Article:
The can that you can see is coffee-with-milk. I bought that just to see the look on the faces of the French, given their fondness for proper coffee and... given it is cold milky coffee in a can, it is surprisingly nice!
You'll also spot my chopsticks (hashi) on the right. I don't hold my sticks properly, but I hold them in a way that works for me. I tried a few online guides and the way shown just didn't work out. I'll blame it on being left-handed which, really, is a pretty bogus excuse. But hey, when left handed people write sort-of properly (OMG, have you seen Mr. Obama writing!?) then I'll hold my sticks the way an Asian would.
[for the record, I am left-handed, and I ignored the teachers trying to instruct me to turn the page through 90 degrees and write towards myself; I find it most comfortable at a 45 degree angle but I can write with the page/book upright and not drag my hand through the ink - not a lot of lefties can say that!]
And there's some other stuff: condiments, cooking mixtures, etc. But the point is it's all rather well organised for me. ☺
Japanese food in a cardboard box

 

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Rob, 17th May 2010, 00:30
You want slow? Stick a 1TB hard disc in a Sky HD box and get it 2/3 full ... then you'll see slow, trying to navigate the bloody awful GUI.. (Yet another moan - still nothing has managed to match the TiVo for functionality..) sigh.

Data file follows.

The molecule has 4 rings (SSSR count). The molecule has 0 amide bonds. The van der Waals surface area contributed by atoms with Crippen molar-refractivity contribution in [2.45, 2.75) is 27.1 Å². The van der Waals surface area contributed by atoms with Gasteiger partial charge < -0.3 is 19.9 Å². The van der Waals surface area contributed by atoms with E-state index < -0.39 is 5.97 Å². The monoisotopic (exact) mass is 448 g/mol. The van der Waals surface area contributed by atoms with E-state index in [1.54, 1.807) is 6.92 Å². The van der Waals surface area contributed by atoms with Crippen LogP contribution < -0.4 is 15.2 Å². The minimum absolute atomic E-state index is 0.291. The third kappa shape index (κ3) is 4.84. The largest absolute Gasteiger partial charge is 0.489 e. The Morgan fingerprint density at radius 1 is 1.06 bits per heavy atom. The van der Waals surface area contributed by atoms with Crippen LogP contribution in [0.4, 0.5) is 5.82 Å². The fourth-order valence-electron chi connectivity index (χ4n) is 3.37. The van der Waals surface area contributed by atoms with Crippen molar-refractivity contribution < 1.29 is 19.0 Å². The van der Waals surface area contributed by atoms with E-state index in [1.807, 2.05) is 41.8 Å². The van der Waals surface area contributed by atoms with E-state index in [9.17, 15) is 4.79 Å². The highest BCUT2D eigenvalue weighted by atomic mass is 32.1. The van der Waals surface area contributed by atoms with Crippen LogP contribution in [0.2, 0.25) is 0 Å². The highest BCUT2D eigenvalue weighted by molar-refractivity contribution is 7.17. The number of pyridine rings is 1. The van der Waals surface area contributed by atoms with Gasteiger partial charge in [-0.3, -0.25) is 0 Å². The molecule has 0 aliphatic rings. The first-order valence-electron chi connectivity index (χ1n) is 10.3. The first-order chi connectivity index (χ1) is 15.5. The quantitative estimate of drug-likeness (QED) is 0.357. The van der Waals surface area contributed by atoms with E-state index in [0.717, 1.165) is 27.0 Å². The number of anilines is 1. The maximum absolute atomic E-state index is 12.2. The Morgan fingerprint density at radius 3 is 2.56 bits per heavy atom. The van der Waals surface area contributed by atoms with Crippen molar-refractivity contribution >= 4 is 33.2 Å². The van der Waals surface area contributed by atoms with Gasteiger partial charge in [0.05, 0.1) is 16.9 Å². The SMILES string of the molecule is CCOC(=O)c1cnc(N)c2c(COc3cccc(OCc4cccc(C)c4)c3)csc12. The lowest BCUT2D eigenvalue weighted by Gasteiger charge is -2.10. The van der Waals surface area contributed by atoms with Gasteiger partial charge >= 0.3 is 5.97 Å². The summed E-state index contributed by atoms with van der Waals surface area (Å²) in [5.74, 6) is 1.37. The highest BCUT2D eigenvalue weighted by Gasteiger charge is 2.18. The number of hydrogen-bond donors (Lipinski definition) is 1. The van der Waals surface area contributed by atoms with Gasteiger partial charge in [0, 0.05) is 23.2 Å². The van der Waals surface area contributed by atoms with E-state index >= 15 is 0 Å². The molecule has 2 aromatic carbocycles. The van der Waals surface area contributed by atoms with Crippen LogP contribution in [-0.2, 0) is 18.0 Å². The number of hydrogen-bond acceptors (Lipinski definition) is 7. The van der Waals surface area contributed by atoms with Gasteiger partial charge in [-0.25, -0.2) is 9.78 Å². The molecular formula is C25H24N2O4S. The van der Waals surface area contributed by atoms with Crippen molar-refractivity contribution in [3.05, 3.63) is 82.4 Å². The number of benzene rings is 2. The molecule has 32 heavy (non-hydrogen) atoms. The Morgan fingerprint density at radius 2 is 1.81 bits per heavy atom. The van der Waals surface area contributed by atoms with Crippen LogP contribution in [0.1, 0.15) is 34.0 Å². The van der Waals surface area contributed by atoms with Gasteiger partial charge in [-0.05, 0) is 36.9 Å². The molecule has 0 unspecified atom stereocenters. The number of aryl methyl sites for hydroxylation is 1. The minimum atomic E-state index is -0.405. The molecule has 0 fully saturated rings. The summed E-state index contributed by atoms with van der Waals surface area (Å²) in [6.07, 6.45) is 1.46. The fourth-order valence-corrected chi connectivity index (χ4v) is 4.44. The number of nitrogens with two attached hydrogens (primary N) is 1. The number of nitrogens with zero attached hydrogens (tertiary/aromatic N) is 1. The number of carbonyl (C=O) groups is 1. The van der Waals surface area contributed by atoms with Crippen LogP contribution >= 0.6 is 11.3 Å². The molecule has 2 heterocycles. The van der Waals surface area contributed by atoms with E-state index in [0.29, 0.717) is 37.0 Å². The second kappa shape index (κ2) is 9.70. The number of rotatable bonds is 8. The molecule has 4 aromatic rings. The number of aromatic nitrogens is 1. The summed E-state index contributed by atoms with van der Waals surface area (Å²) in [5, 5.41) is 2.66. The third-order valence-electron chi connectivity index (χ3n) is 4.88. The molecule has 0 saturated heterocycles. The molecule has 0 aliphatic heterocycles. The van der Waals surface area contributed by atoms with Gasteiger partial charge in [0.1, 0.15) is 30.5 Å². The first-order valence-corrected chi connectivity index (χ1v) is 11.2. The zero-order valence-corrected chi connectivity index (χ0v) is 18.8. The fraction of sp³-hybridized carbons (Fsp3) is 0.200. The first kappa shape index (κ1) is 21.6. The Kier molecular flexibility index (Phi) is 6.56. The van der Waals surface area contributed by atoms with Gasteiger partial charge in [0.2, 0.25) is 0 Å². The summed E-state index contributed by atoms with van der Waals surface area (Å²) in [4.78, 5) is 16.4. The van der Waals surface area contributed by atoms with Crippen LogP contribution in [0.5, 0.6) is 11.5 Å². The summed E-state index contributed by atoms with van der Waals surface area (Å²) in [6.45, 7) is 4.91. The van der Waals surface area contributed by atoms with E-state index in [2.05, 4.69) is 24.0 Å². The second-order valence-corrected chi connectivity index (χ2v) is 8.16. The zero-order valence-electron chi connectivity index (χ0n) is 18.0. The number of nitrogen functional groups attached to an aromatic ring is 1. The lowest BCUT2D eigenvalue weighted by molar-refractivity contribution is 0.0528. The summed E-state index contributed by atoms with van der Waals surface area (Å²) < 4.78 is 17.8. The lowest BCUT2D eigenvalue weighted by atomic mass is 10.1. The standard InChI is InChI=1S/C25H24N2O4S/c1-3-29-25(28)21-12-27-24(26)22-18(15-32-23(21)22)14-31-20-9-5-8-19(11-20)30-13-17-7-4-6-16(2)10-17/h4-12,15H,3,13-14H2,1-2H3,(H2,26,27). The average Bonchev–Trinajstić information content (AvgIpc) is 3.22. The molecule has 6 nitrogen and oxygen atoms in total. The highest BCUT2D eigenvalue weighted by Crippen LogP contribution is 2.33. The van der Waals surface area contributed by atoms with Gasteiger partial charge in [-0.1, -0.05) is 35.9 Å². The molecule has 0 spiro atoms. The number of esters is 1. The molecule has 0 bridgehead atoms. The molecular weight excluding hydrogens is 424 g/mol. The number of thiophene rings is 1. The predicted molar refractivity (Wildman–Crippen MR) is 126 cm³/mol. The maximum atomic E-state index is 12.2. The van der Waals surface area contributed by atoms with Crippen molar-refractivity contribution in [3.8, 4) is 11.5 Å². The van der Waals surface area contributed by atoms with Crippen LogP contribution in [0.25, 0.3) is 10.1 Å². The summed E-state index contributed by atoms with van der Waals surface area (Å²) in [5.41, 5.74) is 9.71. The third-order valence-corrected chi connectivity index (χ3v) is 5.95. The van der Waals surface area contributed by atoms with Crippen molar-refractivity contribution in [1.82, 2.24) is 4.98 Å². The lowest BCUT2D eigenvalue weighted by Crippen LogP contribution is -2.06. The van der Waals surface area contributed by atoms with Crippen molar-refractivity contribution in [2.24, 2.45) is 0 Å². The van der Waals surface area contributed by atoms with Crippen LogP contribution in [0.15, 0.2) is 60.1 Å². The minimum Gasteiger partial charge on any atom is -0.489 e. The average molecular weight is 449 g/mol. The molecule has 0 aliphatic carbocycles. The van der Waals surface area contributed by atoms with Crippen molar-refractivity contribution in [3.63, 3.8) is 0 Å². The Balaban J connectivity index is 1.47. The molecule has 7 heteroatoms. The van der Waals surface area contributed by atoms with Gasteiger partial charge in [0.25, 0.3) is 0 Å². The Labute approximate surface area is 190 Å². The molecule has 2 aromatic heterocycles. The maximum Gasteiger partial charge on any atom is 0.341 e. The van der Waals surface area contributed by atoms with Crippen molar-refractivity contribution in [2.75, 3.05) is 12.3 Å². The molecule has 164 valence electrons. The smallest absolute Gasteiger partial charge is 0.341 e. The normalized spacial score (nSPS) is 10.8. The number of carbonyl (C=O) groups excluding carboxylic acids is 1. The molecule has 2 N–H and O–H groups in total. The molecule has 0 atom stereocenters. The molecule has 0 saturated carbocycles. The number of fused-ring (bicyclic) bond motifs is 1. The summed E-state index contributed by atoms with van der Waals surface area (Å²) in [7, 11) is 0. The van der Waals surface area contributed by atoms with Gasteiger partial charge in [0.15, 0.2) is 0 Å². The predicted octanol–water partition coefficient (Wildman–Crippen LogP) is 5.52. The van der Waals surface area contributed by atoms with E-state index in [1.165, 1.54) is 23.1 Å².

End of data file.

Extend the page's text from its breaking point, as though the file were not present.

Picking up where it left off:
Cute - yep, think I'm on your side there.
Rick, 24th May 2010, 22:25
I must now stand up and say that I was WRONG about the video being blockier. I happened to have a recording of "The Messengers" as recorded by the older PVR, and as recorded by the OSD. Both had blocking in the motion (I was only using 1200 or 1500kbit on the OSD) however the OSD's output was actually a lot cleaner. I suspect my earlier perception of the OSD was because the recordings are sharper, which might tend to enhance the visual appearance of blocking. I've always thought the older PVR was a bit "fuzzy". 
At any rate, I was wrong. The OSD is better, and moreso because I have two or three higher quality levels still to go, should I feel the need!
Rick, 28th July 2010, 18:04
Just to point out, mom cuts the power to the house during thunderstorms. The OSD came back up, and recorded normally at the correct times. 
 
There are two caveats. Firstly, I don't think the OSD will try to begin to record if the start time has passed. Secondly, while MPEG4 video is flexible and supports streaming and such, it seems that PVRs need to write something to the start of the file at the end of recording. If this <whatever> is not written, the recording will be junk. I have not had any success in 'rescuing' a damaged recording. So a power failure while recording is in progress MAY leave you with a corrupt disc map, but it will certainly leave you with a useless file (even if 59m of an hour has been recorded...). 
 
These caveats are not specific to the OSD, just an issue of MPEG4 video recording. The OSD performs well, remembers the time, and unlike my older PVR does not have a concept of on or off (the power consumption is much the same in either case, so...) and as such it comes up ready for use, and ready to work in timed mode.